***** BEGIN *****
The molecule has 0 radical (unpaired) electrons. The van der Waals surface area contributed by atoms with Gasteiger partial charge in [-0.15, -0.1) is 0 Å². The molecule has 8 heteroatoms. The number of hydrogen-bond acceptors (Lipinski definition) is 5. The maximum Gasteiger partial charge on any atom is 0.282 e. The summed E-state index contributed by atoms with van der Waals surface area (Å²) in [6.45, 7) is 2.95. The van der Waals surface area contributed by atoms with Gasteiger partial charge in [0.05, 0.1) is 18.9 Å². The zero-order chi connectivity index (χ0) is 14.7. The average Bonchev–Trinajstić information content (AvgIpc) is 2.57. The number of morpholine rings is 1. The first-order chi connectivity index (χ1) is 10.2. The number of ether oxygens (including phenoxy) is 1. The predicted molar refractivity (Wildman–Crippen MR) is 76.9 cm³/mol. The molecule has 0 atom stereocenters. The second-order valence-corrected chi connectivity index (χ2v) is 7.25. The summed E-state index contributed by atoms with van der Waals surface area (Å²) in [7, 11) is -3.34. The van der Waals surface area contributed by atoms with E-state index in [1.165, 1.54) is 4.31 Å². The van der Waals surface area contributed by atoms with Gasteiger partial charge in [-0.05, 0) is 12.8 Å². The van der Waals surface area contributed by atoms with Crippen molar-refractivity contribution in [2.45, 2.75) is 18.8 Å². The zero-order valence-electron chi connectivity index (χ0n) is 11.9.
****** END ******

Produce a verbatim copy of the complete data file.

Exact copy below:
The molecule has 0 radical (unpaired) electrons. The van der Waals surface area contributed by atoms with Gasteiger partial charge in [-0.15, -0.1) is 0 Å². The molecule has 8 heteroatoms. The number of hydrogen-bond acceptors (Lipinski definition) is 5. The maximum Gasteiger partial charge on any atom is 0.282 e. The summed E-state index contributed by atoms with van der Waals surface area (Å²) in [6.45, 7) is 2.95. The van der Waals surface area contributed by atoms with Gasteiger partial charge in [0.05, 0.1) is 18.9 Å². The zero-order chi connectivity index (χ0) is 14.7. The average Bonchev–Trinajstić information content (AvgIpc) is 2.57. The number of morpholine rings is 1. The first-order chi connectivity index (χ1) is 10.2. The number of ether oxygens (including phenoxy) is 1. The predicted molar refractivity (Wildman–Crippen MR) is 76.9 cm³/mol. The molecule has 0 atom stereocenters. The second-order valence-corrected chi connectivity index (χ2v) is 7.25. The summed E-state index contributed by atoms with van der Waals surface area (Å²) in [7, 11) is -3.34. The van der Waals surface area contributed by atoms with E-state index in [1.165, 1.54) is 4.31 Å². The van der Waals surface area contributed by atoms with Gasteiger partial charge in [-0.05, 0) is 12.8 Å². The van der Waals surface area contributed by atoms with Crippen molar-refractivity contribution in [2.45, 2.75) is 18.8 Å². The zero-order valence-electron chi connectivity index (χ0n) is 11.9.